Project

A heavy machine helps clear out a forest during a project in the Yuba County foothills in September.

The U.S. Forest Service released its Notice of Intent (NOI) for the North Yuba Landscape Resiliency Project on Thursday in collaboration with the North Yuba Forest Partnership (NYFP), according to a news release.

The project stretches from New Bullards Bar Reservoir east up to the Sierra Crest along Highway 49. It proposes treating more than 275,000 acres of forest in the North Yuba River watershed to reduce the risk of high-severity wildfire. In addition, it aims to protect and secure water supplies and protect communities from impacts of climate change.

A NOI provides a description of the project’s purpose and need as well as the actions proposed to address those needs. Its announcement opened a 30-day public comment period.

Yuba Water Agency is one of the nine partners in the NYFP concerned with forest health and the resilience of the watershed.

“Yuba Water provided review and comments on the development of the proposed plan that we are now seeking public engagement and input about,” said JoAnna Lessard, project manager for YWA’s Forest Health and Watershed Resilience program in an email. “Additionally, we granted $500,000 to support contracting an expert planning team to help draft the environmental documents.”

Most of the North Yuba River watershed is in the Tahoe National Forest under federal ownership, meaning to have effective programs, agencies must work with the National Forest Service, Lessard said.

“The forests in the North Yuba watershed are heavily overstocked from decades of forest management focused primarily on fire suppression,” Lessard said. “This condition combined with numerous dead and dying trees from the recent droughts and subsequent insect damage have created a watershed that is at extreme risk of catastrophic fire, like those that have occurred in our neighboring watersheds.”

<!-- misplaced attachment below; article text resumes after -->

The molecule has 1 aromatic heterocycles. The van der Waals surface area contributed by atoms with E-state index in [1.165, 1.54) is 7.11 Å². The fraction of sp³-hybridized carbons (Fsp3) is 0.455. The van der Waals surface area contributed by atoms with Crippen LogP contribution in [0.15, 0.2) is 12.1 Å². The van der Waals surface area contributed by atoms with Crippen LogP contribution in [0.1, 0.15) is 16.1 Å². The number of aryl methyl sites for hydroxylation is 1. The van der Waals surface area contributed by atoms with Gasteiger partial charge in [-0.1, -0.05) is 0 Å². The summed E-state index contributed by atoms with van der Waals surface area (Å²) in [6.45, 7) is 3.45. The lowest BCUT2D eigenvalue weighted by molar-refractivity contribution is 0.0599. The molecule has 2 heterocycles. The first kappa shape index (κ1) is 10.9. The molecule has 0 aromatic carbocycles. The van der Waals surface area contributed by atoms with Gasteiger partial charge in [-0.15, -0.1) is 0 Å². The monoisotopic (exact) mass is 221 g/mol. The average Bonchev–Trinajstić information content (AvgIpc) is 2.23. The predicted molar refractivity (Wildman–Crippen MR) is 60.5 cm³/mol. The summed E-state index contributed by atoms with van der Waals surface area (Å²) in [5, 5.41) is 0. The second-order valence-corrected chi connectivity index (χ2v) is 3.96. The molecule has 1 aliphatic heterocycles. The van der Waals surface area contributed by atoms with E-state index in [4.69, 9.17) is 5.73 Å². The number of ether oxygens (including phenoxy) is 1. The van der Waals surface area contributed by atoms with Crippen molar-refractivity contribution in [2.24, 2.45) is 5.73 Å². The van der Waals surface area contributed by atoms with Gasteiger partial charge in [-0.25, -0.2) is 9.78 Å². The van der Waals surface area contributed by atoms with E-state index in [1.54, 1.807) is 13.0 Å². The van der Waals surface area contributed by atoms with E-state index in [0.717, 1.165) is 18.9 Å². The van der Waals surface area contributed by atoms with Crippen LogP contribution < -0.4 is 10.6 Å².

She said forest health and fire risk reduction treatments reduce that risk, improve forest health and protect upper watershed communities like Camptonville and Downieville.

The planning project will complete required federal environmental planning and permitting under the National Environmental Policy Act (NEPA).

“We expect the full NEPA process to be completed in 2023,” Lessard said. “Some projects that the North Yuba Forest Partnership has championed have already completed NEPA and are being implemented now. The partnership has a goal to treat the entire watershed over the next two decades.”

Public meetings will be held on Sept. 22 and Sept. 30. Both will be broadcast from the Sierra County Board of Supervisors chamber beginning at 6:30 p.m. Attendees can gather in-person at the Downieville Community Hall, pending COVID-related restrictions, or join online or by phone, according to the release.

For more information on how to attend the meetings, learn about the project or submit a comment, visit yubaforests.org. To sign up for NYFP updates, send an email to lauren@yubariver.org and ask to be added to the list. 

Recommended for you